Today I am driving with my colleague and friend, Joe Duggan, to Lake Tahoe, some miles away from Reno where he and I spent yesterday in intense conversation about vulnerable congregations and the future of ministry like the one I am involved in. Today is a sparkling beautiful day in this part of the world and I am glad for the chance to feast my eyes on beauty after yesterday. At one point in our conversation, Joe said “no amount of money will prevent a dying organization from death”. Joe speaks in a very quiet, forthright way—this is not about drama. But there was much power and truth behind the simplicity of those words.
I speak carefully, and I hope, gently, as I try to put some words around what this insight means to me personally, and the people I serve. This week we went through another round of “maybe”. We’d been approached about the possibility of leasing much of our space to a charter school. In the end, the outfit found out that bureaucratic issues prevented them from pursuing this possibility further. But for about 3 days, I worked intensely to try to make that work without compromising our ministries and mission beyond recognition. In the crucible of stress created by tight deadlines and high stakes, much about who we are and the state of relationships in community stares us in the face—the good, the bad, and the ugly. This time was no different than others in that respect.
The situation has been depressurized because this possibility is no more now. But the reality remains—a business plan that needs some more pieces in place “to work”, some enormous, disquieting questions about business plans and mission and the faithful way forward, folks who are tired, often scared, fractious—all of us. No saints here, just folks. And for me, now, the quiet phrase repeated in Joe’s voice—“no amount of money in the world will stop an organism or organization that’s dying from death.” Of course, this is almost a truism. It applies to all of us, to all that has life. Death is an inescapable part of our destiny.
The journey I’ve been on for the past 2 years informs what Joe said, it informs how I look at the ministries I am involved in. Watching my mom die on June 5, 2011 and then making María’s bed at BARC, exactly one year later, on June 5, 2012, because from that day on I was entrusting my daughter into others’ more capable hands, happened. There is no denying that they were thrust on me, not in terms of choice but as moments to find a new way to live in the midst of loss. I’ve managed a fair number of accomplishments since those two days of total bleakness but what I am most grateful for and aware of is the meaning that I have found in my life by not avoiding the grief.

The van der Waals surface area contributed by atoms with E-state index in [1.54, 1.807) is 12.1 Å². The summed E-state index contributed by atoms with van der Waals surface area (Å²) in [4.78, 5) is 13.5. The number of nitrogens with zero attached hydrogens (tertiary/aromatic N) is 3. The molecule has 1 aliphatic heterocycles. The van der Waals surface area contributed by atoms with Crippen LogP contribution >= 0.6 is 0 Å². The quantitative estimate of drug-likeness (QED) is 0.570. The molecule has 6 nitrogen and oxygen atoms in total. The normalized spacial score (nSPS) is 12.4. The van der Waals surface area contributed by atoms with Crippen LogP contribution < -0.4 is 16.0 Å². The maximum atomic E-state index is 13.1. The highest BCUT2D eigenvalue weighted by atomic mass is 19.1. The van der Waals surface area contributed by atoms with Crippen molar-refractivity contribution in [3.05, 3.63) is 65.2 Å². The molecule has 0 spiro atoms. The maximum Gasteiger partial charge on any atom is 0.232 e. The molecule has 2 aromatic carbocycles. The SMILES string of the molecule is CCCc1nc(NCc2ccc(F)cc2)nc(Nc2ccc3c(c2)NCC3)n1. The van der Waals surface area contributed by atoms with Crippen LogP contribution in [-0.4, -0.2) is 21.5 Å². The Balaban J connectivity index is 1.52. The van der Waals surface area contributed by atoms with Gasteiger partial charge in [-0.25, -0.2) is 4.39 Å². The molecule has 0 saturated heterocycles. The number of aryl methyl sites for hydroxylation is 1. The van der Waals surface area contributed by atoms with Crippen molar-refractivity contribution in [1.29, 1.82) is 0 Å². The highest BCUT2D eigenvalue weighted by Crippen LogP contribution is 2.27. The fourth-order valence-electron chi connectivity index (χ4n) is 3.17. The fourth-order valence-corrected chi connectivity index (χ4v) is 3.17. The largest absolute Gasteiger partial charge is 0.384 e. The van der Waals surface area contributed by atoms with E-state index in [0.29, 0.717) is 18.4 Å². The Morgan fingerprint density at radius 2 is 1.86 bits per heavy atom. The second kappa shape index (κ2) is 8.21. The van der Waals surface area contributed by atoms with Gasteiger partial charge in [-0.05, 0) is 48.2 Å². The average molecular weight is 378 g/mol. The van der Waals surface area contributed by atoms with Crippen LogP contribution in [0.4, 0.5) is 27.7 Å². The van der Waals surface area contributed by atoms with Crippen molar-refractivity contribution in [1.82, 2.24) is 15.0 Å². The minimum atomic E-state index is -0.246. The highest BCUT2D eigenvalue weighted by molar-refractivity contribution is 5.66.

Now, in other parts of my life, including my ministry, I am faced with a different kind of loss that has to do with learning more about what it means to be true to myself, the principles that guide my life, the history that has shaped me. It would be easier to remain in the status quo. Walking away from it involves loss and for a long time continues to beckon and call like the sirens of ancient myth, offering a life built on the comfort of what is safe and known. The church, including our ministry, has a similar challenge. We have ways of doing things that are tried and familiar. Easy to replicate because so many of us who make up the church know how to do that work, you build the business plan, you raise the money, you start, then you grow the programs. The thing is, there has already been loss, and death that has revealed parts about what it means to be people of God that were not as clear and visible before but now are undeniable.
The old familiar ways run the risk, not of killing us all the way, but of leaving us as the walking dead. Working so hard, giving so much of ourselves, many of the people who make up the ministry I am a part of are tired and it is hard to face into what, in some ways might be even harder, even more painful work. I’ll be the first to say that it was death and loss thurst on me that made me even consider that I am capable of living more fully into my future by choosing some more loss and the grief that will surely come with it. I would never have chosen my mother’s death, or to institutionalize my daughter. But I would never, in a million years, go back to who I was two years ago. Death has given me life.
On Wednesday evening, my friend Joe and his wife Stefani served dinner out on their deck as a cool evening breeze rustled through the pine trees in their back yard. I had my back to the pine trees when I heard a loud “whoot whoot” and Joe explained there was an owl at the top of one of the pines, a tall one, almost 30 feet high. I turned and saw an enormous, Great Horned Owl. Five or six of my little burrowing owl friends from Fort Lauderdale could have fit in him easily. He swayed and balanced in the breeze, and we could see him turn his head completely this way and that, looking for prey. Stefani is able to do a wonderful owl call and she and that magnificent creature whoot-whooted at each other for several minutes and in the end, I got to watch him fly away, an enormous wing span carrying him away.
As Joe and I talked yesterday, as I walked later in the afternoon, as I said my prayers before I fell asleep, I wondered what that might mean. My owl companions, my talismans, my fellow creatures and I, watching each other, watching for each other, finding our way in the darkness, towards what?